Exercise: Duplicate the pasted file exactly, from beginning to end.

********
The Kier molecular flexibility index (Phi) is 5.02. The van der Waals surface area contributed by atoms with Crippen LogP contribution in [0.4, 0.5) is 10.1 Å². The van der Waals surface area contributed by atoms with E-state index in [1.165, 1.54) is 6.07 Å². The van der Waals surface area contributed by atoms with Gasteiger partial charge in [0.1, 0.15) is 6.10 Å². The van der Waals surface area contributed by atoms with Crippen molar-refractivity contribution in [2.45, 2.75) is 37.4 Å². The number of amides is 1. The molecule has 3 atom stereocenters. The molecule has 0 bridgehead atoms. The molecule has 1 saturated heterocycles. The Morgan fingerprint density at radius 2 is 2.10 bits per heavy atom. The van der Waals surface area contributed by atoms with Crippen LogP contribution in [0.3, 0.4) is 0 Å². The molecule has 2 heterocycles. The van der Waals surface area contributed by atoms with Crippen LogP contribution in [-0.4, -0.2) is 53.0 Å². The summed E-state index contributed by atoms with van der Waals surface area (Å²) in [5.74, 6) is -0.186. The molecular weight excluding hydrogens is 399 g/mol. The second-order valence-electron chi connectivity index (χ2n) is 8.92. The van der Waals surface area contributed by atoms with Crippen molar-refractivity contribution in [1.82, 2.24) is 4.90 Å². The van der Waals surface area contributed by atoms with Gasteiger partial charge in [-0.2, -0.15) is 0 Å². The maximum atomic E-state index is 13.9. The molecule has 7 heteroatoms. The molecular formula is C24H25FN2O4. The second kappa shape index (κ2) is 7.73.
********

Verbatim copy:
The Kier molecular flexibility index (Phi) is 5.02. The van der Waals surface area contributed by atoms with Crippen LogP contribution in [0.4, 0.5) is 10.1 Å². The van der Waals surface area contributed by atoms with E-state index in [1.165, 1.54) is 6.07 Å². The van der Waals surface area contributed by atoms with Gasteiger partial charge in [0.1, 0.15) is 6.10 Å². The van der Waals surface area contributed by atoms with Crippen molar-refractivity contribution in [2.45, 2.75) is 37.4 Å². The number of amides is 1. The molecule has 3 atom stereocenters. The molecule has 0 bridgehead atoms. The molecule has 1 saturated heterocycles. The Morgan fingerprint density at radius 2 is 2.10 bits per heavy atom. The van der Waals surface area contributed by atoms with Crippen LogP contribution in [0.3, 0.4) is 0 Å². The molecule has 2 heterocycles. The van der Waals surface area contributed by atoms with Crippen LogP contribution in [-0.4, -0.2) is 53.0 Å². The summed E-state index contributed by atoms with van der Waals surface area (Å²) in [5.74, 6) is -0.186. The molecular weight excluding hydrogens is 399 g/mol. The second-order valence-electron chi connectivity index (χ2n) is 8.92. The van der Waals surface area contributed by atoms with Crippen molar-refractivity contribution in [1.82, 2.24) is 4.90 Å². The van der Waals surface area contributed by atoms with Gasteiger partial charge in [-0.2, -0.15) is 0 Å². The maximum atomic E-state index is 13.9. The molecule has 7 heteroatoms. The molecular formula is C24H25FN2O4. The second kappa shape index (κ2) is 7.73.